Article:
Commander Nazzz…to this, Joie says, “Norb really is an incredible writer…this piece is so sad yet beautiful.” Zeeee says, “I see nothing but GLORY in the images you’ve conjured in this piece…I see a street corner scribe from Chi Town in love with the woods he took to, in love with the landscape that helped make him a differently beautiful writer, I see that writer fighting boldly and full of GLORY for each and every wanted step…and I love to see that from Commander Nazzz right now so very much.”

  14. Sharon Auberle

    Heartbreakingly beautiful writing and photos, Norb. So good to have you reminding us yet again of the power of words, of summer, the earth…the great gift of us being here to drink it in until, like you, we are intoxicated with the joy of it all. thank you.

  15. Marty Robinson

    To the day, not too far off, when you walk slowly but confidently all the way to the small lake to meditate, and then return home suffused by the nature you love so passionately and describe so perfectly.

  16. Petet Kron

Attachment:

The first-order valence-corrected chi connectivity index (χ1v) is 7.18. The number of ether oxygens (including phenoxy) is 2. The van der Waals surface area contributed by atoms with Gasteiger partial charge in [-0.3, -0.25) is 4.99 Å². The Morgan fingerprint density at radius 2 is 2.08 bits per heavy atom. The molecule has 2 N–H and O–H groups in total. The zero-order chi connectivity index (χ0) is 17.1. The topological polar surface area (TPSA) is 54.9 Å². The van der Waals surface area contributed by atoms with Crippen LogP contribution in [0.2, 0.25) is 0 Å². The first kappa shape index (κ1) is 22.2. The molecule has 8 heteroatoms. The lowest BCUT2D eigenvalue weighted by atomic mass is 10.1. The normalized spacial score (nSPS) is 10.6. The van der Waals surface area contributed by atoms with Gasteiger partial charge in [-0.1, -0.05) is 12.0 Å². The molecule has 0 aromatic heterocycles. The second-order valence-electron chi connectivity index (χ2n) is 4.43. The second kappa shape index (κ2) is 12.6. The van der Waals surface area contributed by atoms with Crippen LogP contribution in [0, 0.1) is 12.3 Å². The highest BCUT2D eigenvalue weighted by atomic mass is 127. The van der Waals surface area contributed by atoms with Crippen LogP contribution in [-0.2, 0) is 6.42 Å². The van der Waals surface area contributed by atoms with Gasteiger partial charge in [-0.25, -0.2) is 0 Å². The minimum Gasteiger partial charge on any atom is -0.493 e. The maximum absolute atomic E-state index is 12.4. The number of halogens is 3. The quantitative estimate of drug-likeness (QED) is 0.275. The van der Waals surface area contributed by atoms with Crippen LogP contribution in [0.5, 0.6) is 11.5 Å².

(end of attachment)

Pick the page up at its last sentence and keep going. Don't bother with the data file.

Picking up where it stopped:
Left. Right. Keep em moving.Glad your eye and joy for the world are sharp as ever. Don’t look to far up the long road… you can’t see anything there anyway. Study the next tree, the next lilac, and soon the top is under your feet. (Or wheels in my case.) Warm wishes.

  17. Christo

    Nia and I will be there soon. Hang in there. The road looks alive at 6am!

  18. MaryAnn Grzych

    That’s all any of us can do – one step at a time. Hopefully each day will bring more spring to your beloved Door County and to your step. I saw some Mexican Red Geraniums at my local garden shop. They were beautiful, but I can’t plant until my deck is rebuilt (within days) then I’ll get them and send a prayer to you as they greet me each morning while I enjoy my first cup of coffee.
    Take care of yourself.

  19. Ed Markowski

    Norb , to quote you …….

    ” too soon, too soon the lilac light swoon dissipates
    into the thickness of summer ”

    & to say ” too soon ” is just one of many great poems